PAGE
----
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Macs | kaos.theory: fractal blog

Archive for the ‘macs’ Category

Collaborative Editing

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From The Kevin Experiment:

I WANT FREE SOFTWARE… if you do toooo… copy this to your blog

1. SubEthaEdit from CodingMonkeys
2. BLOGZOT 2.0 on MacZOT.com
3. MacZOT and TheCodingMonkeys will award $105,000 in Mac software
4. any comments you have about the software, the web site, or the promotion

So basically SubEthaEdit…. think textedit on steroids and networkable.

GET ON IT!!

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Happy with Windows?

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Joy of Tech 652

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Hey, your SSH is showing

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Saw an interesting submission by Chuck Talk at RootPrompt the other day about DenyHosts, a tool to prevent repeated attacks against public SSH services running on your servers.

Apparently someone had plenty of time to try to login, and was not deterred by repeated login failure. That set me on a course to find a solution that was simple, effective and enough of a barrier to the attacker that they would move on out of frustration, or simply be denied enough that they would find easier targets.

That search led me to find DenyHosts, a simple and elegant solution that works with a minimal configuration effort and is small, quick and clean. The ease of installation and operation make this an effective solution to annoying SSH attackers, and one that you should consider if you are using SSH services.

In essence, DenyHosts is a simple python script, watching logs for entries that might indicate obviously malicious and/or suspicious login attempts. From the FAQ:

DenyHosts then processes the sshd server log (typically, this is /var/log/secure, /var/log/auth.log, etc) and determines which hosts have unsuccessfully attempted to gain access to the ssh server. Additionally, it notes the user and whether or not that user is valid (eg. has a system account) or invalid (eg. does not have a system account).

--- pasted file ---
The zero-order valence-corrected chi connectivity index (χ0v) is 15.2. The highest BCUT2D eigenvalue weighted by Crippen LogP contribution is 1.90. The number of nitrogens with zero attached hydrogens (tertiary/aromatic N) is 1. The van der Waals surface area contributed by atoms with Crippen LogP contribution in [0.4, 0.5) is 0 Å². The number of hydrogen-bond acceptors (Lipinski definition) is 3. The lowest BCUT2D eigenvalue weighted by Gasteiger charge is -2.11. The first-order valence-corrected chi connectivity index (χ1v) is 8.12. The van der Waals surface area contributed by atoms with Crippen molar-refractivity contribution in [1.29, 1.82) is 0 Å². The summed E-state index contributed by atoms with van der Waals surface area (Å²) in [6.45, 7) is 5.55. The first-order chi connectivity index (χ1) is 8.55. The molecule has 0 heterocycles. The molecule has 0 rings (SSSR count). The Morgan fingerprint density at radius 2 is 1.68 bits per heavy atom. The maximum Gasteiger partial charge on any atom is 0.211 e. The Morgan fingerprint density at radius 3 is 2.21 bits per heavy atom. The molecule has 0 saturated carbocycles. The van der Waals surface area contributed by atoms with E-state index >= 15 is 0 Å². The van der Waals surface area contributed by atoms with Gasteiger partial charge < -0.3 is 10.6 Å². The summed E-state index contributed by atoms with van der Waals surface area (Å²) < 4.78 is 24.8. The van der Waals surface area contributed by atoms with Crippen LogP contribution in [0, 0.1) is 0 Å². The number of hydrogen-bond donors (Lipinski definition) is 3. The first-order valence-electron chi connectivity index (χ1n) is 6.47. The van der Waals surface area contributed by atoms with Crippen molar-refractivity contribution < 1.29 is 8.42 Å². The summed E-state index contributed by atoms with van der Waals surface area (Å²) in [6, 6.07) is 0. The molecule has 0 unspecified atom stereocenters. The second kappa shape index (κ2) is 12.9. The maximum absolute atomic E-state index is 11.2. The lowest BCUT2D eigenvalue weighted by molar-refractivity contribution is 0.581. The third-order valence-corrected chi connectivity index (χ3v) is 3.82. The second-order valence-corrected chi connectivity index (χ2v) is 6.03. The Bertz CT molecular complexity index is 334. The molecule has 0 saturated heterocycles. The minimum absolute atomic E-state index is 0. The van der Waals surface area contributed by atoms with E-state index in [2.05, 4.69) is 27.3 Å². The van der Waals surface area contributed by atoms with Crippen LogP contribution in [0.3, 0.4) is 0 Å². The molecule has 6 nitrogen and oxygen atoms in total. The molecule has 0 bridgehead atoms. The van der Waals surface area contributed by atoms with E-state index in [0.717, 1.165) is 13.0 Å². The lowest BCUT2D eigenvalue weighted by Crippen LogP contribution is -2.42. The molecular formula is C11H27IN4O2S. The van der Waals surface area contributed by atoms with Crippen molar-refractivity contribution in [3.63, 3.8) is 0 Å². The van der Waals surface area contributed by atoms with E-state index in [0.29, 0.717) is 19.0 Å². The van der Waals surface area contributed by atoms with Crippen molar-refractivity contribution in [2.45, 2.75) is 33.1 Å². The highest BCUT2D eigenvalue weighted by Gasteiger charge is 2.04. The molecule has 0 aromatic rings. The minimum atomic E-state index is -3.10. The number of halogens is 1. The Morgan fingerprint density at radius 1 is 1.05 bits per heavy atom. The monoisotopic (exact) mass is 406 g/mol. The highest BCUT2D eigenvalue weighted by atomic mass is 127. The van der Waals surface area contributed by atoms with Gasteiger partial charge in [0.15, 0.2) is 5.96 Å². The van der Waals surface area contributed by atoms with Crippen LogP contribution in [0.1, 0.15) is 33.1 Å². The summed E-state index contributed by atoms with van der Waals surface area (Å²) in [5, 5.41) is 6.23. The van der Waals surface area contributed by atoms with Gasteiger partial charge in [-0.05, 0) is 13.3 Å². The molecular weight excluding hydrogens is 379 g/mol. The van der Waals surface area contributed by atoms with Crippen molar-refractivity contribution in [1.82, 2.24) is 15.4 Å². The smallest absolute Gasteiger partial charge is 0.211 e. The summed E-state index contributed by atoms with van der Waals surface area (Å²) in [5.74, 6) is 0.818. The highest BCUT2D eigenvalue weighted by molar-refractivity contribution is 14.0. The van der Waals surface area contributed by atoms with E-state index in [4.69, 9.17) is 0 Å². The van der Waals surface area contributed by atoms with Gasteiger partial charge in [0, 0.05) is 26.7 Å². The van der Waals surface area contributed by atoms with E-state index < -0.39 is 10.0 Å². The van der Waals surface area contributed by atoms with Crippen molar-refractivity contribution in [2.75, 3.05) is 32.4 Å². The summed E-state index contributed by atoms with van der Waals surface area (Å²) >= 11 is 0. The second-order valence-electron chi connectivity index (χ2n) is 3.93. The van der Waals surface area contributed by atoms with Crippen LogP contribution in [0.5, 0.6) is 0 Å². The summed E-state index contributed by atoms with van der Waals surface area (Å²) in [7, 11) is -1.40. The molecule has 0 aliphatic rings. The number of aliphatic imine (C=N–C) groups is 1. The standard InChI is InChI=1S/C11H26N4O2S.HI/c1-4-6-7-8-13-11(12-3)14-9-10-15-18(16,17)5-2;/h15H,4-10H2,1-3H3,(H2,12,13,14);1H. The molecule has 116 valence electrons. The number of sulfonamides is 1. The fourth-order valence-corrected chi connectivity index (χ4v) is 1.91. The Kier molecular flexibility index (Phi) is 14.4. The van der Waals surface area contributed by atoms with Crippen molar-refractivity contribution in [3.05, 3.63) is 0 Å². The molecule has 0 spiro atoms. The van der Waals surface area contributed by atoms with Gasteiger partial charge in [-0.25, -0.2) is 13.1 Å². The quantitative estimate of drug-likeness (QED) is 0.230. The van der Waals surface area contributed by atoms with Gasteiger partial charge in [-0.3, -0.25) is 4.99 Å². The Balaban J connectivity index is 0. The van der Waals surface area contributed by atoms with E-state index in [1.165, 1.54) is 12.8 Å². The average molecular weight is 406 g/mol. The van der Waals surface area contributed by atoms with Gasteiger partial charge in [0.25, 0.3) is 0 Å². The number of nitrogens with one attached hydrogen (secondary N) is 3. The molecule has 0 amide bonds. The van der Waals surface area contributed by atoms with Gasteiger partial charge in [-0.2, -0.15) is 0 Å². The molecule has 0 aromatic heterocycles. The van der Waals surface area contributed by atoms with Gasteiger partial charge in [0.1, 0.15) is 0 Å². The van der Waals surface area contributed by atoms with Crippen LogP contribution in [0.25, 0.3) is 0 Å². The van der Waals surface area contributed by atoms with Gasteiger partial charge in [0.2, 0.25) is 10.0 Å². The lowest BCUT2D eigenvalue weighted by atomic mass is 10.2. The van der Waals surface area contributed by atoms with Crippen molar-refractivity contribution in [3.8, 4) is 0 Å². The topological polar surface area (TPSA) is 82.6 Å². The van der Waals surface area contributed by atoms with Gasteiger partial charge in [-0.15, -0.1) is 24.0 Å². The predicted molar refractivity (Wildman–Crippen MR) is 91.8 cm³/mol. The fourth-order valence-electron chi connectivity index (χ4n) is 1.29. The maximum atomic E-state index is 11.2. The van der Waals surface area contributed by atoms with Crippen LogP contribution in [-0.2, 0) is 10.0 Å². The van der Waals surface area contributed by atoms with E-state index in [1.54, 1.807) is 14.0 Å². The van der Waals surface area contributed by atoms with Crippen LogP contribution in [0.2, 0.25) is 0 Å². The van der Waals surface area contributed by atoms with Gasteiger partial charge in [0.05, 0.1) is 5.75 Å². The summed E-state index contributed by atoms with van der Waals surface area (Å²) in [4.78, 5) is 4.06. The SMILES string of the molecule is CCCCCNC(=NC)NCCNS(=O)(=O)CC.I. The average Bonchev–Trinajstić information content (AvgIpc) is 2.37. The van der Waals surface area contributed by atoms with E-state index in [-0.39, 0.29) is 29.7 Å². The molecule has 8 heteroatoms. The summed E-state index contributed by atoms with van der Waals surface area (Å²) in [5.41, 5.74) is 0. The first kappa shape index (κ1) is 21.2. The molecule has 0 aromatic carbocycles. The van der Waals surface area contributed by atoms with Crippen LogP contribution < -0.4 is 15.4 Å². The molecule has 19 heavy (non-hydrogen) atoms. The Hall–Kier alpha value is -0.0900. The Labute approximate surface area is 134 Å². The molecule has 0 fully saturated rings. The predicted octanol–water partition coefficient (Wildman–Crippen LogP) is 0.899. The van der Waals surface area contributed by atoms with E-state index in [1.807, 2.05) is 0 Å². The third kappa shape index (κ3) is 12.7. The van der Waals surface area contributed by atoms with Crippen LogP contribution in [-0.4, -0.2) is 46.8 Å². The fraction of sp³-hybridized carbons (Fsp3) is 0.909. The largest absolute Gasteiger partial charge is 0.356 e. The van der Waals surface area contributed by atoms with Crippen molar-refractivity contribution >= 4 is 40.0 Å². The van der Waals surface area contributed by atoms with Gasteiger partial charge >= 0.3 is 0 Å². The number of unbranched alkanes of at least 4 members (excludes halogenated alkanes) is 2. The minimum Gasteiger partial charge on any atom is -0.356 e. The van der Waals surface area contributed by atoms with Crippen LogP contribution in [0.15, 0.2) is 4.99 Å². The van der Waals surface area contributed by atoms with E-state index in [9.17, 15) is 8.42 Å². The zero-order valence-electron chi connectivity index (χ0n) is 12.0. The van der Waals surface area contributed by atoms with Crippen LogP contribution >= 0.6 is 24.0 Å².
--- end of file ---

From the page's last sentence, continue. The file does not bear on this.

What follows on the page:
When DenyHosts determines that a given host has attempted a configurable number of attempts (this is known as the deny_threshold), DenyHosts will add that host to the /etc/hosts.deny file. This will prevent that host from contacting your sshd server again.

Also, DenyHosts will note any successful logins that occurred by a host that has exceeded the deny_threshold. These are known as suspicious logins and should be investigated further by the system admin.

More on Quicksilver

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In an earlier post, I made brief mention of a tool that I’ve come to depend on now that I’m using a Mac, but I spent no real time describing it, which does not do this extraordinary program justice. The tool of which I speak is Quicksilver, a tool that has brought me closer to my keyboard and virtually eliminated my dependence on a mouse in and of itself.

The program itself is sheer brilliance. It is, to put it simply, the most powerful search tool, application launcher, bookmark manager, addressbook assistant, file transfer application, folder browser, music player and email manager… all hidden behind a single-panel interface into which I type that which I desire. Not only does it find what I’m looking for, but it learns along the way, identifying those things that I request most often and delivering them to me with fewer keystrokes on each subsequent request.

The developers describe it as “An evolving framework for accessing and manipulating many forms of personal data,” and though I think the description is accurate, to someone who’s never experienced Quicksilver it’s probably inadequate.

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It’s all about the shortcuts

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Ok, so I use a Mac virtually all of the time now, and possibly because of (or despite?) its BSD underpinnings, OS X provides one of the smoothest and most logical interfaces I’ve used in 21 years of working with computers. In the end, though, I’m still drawn to the keyboard. Unfortunately, my typing has degenerated over the years, most probably because of my reliance on various and sundry GUIs. I can still bang away at probably something like 70 - 90 wpm if I try hard enough, but my errors are way up.

In order to simplify my life and improve my productivity, I’ve been trying to move back to the keyboard by way of shortcuts for virtually everything I do. It’s an often challenging process, especially when you’ve come to rely on the mouse as much as modern operating systems have inspired me to.

Nonetheless, I’ve found a few very useful tools that have made this process either transparent, or at the very least, significantly easier. Below is a list of those I use and love, with a couple at the bottom that I’ve yet to try but believe will further my efforts…

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